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How To Recover Financial Compensation After A Maine Offshore Injury

If you’ve recently suffered an injury while working on or near one of Maine’s seaports, you may have several questions:

  • How can I support myself financially while out of work?
  • Will my medical bills be covered?
  • Will I receive payments for lost wages?
  • Am I allowed to sue my employer?
  • Can vessel owners be held liable for unsafe ships?
  • When should I talk to a lawyer?

If you’d like to learn more about your options, we can help answer your questions in a free consultation.

They helped me get the money I needed to help pay my medical bills.
- Matt Dougherty

With 44 ports and harbors scattered throughout Maine’s coastlines, it’s not hard to see how the state’s economy greatly benefits from a variety of maritime industries. These ports move a wide range of cargoes, and also have cruise ship terminals which transport over 48,000 people each year. Thousands of Maine residents have jobs which are either directly or indirectly involved with port operations.

Maritime occupations have unique rewards, but they also have many occupational hazards. Offshore injuries are fairly common, and often cause serious financial setbacks. Fortunately, there is financial compensation available for injured offshore workers in Maine. However, recovering the compensation you’re entitled to is not always as easy as it should be.

Find the assistance you need from our offshore injury lawyers by scheduling a free case evaluation today. 

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Available Forms Of Compensation

Maritime industry workers generally fall into one of two groups, which qualify for different forms of financial compensation:

Jones Act Seamen

Sailors, seamen, crew members, and others who directly contribute to the function of a vessel on navigable waters are covered under the Jones Act. Anyone who spends at least 30% of their time in the service of an eligible vessel is legally considered a “seaman” under the Jones Act.

This Act provides no-fault compensation for any offshore injury, otherwise known as maintenance and cure benefits. Maintenance provides compensation for necessary living expenses, while cure covers medical expenses until the injured worker has reached maximum recovery.

Jones Act claims also consider how negligence may have caused an injury. If you can establish that some form of workplace negligence played a role in your injury, then you have the option to sue your employer for additional damages. You may also sue vessel owners who fail to keep their vessels seaworthy.

Longshore, Dock, & Harbor Workers

Maritime workers who primarily work as longshoremen, dock, or harbor workers are covered under the Longshore and Harbor Workers’ Compensation Act (LHWCA). This is a no-fault form of insurance, which provides compensation for the main expenses related to your injury, including:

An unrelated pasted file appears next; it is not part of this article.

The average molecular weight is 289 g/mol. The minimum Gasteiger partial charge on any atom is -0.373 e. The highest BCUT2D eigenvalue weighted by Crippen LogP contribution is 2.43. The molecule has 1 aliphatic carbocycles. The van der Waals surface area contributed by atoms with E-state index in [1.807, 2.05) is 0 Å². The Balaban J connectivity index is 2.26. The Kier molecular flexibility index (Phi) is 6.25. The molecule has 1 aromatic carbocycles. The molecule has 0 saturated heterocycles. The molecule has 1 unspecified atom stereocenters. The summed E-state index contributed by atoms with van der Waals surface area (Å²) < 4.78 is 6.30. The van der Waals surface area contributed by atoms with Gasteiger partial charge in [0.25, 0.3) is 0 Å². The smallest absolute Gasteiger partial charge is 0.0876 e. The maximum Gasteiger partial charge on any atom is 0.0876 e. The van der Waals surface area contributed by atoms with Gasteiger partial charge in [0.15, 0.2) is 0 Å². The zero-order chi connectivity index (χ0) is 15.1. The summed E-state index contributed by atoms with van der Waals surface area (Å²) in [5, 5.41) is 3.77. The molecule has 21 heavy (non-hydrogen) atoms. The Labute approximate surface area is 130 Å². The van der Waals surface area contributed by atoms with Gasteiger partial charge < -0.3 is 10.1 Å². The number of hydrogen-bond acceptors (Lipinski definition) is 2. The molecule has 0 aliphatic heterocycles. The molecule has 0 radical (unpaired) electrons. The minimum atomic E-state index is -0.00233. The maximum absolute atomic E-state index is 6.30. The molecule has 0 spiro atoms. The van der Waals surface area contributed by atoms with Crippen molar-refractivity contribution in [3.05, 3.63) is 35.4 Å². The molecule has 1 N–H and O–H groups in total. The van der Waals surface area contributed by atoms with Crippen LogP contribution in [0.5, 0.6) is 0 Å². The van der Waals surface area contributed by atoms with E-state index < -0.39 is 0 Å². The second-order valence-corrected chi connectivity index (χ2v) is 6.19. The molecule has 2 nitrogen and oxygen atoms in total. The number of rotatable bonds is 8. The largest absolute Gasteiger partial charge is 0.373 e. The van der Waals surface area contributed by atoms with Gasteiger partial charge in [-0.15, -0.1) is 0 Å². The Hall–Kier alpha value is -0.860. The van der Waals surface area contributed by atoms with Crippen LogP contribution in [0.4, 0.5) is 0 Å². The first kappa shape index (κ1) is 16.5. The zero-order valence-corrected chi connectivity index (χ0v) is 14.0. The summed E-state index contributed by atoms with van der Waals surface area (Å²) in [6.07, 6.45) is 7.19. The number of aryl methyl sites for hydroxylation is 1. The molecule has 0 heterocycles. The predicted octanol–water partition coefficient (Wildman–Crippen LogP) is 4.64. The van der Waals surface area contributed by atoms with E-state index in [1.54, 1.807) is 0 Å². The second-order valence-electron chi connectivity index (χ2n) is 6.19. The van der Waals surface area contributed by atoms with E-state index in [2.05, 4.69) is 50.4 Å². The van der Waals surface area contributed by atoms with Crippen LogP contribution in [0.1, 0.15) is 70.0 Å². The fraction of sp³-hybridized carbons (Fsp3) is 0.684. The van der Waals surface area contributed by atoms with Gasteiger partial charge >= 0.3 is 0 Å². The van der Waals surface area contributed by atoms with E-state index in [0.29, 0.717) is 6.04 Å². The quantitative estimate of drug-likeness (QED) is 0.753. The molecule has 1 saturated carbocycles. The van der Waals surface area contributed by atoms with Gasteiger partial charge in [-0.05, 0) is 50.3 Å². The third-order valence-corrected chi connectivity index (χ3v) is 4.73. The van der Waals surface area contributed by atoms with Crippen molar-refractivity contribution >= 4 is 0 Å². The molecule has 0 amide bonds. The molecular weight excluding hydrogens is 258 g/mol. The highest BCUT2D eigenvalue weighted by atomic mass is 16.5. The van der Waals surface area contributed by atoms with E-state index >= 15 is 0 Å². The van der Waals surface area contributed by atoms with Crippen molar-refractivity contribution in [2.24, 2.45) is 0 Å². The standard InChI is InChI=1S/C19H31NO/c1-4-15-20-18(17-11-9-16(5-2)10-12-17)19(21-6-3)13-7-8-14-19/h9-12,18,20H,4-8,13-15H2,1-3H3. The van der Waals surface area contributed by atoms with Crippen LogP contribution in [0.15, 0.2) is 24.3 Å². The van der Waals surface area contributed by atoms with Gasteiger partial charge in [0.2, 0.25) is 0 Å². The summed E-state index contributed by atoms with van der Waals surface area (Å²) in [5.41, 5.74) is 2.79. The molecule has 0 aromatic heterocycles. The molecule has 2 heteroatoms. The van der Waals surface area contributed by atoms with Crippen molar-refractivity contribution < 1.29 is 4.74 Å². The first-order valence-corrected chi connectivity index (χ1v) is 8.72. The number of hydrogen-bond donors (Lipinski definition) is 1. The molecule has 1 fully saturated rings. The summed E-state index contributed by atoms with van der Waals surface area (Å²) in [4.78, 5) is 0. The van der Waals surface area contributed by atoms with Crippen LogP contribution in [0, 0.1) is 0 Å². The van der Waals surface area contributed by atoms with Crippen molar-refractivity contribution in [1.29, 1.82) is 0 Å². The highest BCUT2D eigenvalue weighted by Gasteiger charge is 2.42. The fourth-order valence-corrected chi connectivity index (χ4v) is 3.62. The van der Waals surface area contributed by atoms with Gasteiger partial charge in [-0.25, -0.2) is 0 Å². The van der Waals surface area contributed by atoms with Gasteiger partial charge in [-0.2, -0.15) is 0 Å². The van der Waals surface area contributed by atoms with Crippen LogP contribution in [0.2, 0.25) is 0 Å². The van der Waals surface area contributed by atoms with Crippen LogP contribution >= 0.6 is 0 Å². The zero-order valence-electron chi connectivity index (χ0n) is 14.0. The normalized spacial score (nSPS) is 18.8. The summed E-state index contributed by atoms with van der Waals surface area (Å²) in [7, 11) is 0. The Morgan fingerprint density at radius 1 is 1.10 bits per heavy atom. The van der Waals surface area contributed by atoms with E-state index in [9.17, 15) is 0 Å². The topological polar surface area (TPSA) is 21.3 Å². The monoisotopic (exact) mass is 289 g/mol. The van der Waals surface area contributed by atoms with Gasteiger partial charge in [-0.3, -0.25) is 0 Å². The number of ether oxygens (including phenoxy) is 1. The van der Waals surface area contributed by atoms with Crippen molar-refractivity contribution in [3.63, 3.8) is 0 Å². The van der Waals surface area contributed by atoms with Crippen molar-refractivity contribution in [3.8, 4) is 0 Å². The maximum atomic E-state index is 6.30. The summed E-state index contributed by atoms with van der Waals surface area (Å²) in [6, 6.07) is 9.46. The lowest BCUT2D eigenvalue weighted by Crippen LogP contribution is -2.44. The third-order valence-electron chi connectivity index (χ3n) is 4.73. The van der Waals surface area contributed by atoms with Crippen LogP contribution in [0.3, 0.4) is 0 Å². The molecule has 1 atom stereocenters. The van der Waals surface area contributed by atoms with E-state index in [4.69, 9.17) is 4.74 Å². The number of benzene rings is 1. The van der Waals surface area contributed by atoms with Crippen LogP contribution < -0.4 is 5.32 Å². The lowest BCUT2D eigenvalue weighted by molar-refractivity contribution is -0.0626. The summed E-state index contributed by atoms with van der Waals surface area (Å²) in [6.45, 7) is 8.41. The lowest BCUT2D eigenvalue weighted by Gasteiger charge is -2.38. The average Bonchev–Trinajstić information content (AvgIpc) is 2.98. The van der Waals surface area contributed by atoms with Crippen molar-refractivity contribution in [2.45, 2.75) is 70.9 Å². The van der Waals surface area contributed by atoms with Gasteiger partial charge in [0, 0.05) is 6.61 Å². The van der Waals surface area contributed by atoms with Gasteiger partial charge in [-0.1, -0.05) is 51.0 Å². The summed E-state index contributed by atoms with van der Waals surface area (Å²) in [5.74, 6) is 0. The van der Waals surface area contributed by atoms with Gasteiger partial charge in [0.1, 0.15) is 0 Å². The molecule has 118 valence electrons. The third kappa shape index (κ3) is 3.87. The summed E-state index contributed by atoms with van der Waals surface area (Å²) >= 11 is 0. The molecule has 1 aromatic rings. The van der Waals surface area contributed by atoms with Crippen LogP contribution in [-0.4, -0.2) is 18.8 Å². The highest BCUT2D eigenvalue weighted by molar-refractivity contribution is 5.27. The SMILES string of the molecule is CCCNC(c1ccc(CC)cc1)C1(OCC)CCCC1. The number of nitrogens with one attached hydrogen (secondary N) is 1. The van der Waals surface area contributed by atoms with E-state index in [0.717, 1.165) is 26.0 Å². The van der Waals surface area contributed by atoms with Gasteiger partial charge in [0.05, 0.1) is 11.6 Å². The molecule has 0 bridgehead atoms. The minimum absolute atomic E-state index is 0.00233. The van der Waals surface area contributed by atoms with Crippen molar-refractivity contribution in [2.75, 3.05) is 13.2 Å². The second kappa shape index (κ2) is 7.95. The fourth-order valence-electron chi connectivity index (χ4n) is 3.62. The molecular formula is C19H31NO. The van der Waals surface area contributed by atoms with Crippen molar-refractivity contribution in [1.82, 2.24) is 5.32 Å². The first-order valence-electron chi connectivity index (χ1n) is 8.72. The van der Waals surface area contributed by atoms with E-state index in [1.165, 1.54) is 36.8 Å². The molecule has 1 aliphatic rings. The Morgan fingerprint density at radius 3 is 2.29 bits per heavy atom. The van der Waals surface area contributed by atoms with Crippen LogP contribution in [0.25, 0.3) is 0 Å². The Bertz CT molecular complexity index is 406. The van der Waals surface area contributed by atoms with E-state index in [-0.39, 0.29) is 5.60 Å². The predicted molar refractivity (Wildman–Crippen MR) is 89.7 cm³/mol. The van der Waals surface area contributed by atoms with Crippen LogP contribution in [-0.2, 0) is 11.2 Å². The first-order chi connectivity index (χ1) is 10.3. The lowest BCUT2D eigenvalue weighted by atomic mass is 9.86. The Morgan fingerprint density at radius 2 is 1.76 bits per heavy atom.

• Lost wages
  • Medical expenses
  • Vocational rehabilitation services
  • Death benefits for surviving family members

Unlike a Jones Act claim, a LHWCA claim does not consider how negligence may have factored into your injury. You have the right to file a claim for any work-related injury, and your employer is usually protected from lawsuits even when their negligence caused the injury.

Maine’s Busiest Ports

Maine has two large seaports which handle the majority of large cargo shipments:

Port of Portland

The Port of Portland has nine terminals which handle all types of cargo, including project, containerized, bulk, break-bulk, and petroleum. It’s the largest tonnage seaport in New England and the second largest oil port on the East Coast. It’s also the second largest port of call for cruise ships in the state.

Terminals at this port include:

  • Merrill
  • Sprague Energy
  • Mobil
  • Global
  • Citgo/Turner’s Island
  • International Marine Terminal (IMT)
  • Portland Pipeline Pier #1
  • Gulf Oil
  • Portland Pipeline Pier #2

Port of Searsport

The Port of Searsport is located on Penobscot Bay and is the second largest deep-water port in Maine. The port has an on-site rail yard which allows for transportation of goods throughout the United States and Canada.

Getting The Legal Help You Need

As we mentioned before, securing financial compensation after a maritime or offshore injury is often more difficult than it should be. Many workers struggle to receive their benefits or settle for far less than they deserve. However, a knowledgeable lawyer with experience in maritime law can help you make sure you recover the full compensation you’re entitled to.

A lawyer can help guide you through aspects of the claims process which may be difficult or impossible to handle on your own. He or she can help you gather all of the evidence you need, prove your employer’s negligence, represent you in court, and negotiate with insurance companies on your behalf.

If you’d like to find out more about your rights and begin planning for your injury recovery, contact one of our experienced maritime injury lawyers today. We can help answer your questions and will only ask for payment if and when we help you recover financial compensation.

Further Reading:

About the Author
Paul
About Paul
Editor: Paul is a staff editor who focuses on bringing you the most important legal news regarding cases of sexual assault, drunk driving, and preventable violence. Contact Paul: [email protected] This article was fact checked prior to publishing by this author to ensure compliance with our rigorous editorial standards. We will only use authoritative sources. Our values compel us to provide only trustworthy information. If you find an error, please contact us.
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